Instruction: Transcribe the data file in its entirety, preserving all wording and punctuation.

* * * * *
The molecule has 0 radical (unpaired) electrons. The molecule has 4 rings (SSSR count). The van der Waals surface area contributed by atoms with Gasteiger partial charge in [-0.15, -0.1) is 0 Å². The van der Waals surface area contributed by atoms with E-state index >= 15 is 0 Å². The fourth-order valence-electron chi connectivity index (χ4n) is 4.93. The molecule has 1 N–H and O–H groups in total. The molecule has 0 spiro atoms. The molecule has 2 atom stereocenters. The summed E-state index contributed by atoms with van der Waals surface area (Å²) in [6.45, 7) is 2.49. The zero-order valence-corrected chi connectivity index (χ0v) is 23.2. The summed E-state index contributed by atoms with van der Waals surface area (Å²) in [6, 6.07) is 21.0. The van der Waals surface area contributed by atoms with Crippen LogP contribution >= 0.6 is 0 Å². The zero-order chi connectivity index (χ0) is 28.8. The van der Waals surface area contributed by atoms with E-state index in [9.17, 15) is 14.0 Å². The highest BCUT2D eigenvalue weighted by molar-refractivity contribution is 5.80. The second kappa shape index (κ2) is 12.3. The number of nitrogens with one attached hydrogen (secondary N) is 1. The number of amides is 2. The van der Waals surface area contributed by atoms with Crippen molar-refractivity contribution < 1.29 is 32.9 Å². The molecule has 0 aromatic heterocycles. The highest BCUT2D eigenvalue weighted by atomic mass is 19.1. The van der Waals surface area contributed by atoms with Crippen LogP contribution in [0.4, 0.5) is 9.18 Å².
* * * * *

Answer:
The molecule has 0 radical (unpaired) electrons. The molecule has 4 rings (SSSR count). The van der Waals surface area contributed by atoms with Gasteiger partial charge in [-0.15, -0.1) is 0 Å². The van der Waals surface area contributed by atoms with E-state index >= 15 is 0 Å². The fourth-order valence-electron chi connectivity index (χ4n) is 4.93. The molecule has 1 N–H and O–H groups in total. The molecule has 0 spiro atoms. The molecule has 2 atom stereocenters. The summed E-state index contributed by atoms with van der Waals surface area (Å²) in [6.45, 7) is 2.49. The zero-order valence-corrected chi connectivity index (χ0v) is 23.2. The summed E-state index contributed by atoms with van der Waals surface area (Å²) in [6, 6.07) is 21.0. The van der Waals surface area contributed by atoms with Crippen LogP contribution >= 0.6 is 0 Å². The zero-order chi connectivity index (χ0) is 28.8. The van der Waals surface area contributed by atoms with E-state index in [9.17, 15) is 14.0 Å². The highest BCUT2D eigenvalue weighted by molar-refractivity contribution is 5.80. The second kappa shape index (κ2) is 12.3. The number of nitrogens with one attached hydrogen (secondary N) is 1. The number of amides is 2. The van der Waals surface area contributed by atoms with Crippen molar-refractivity contribution < 1.29 is 32.9 Å². The molecule has 0 aromatic heterocycles. The highest BCUT2D eigenvalue weighted by atomic mass is 19.1. The van der Waals surface area contributed by atoms with Crippen LogP contribution in [0.4, 0.5) is 9.18 Å².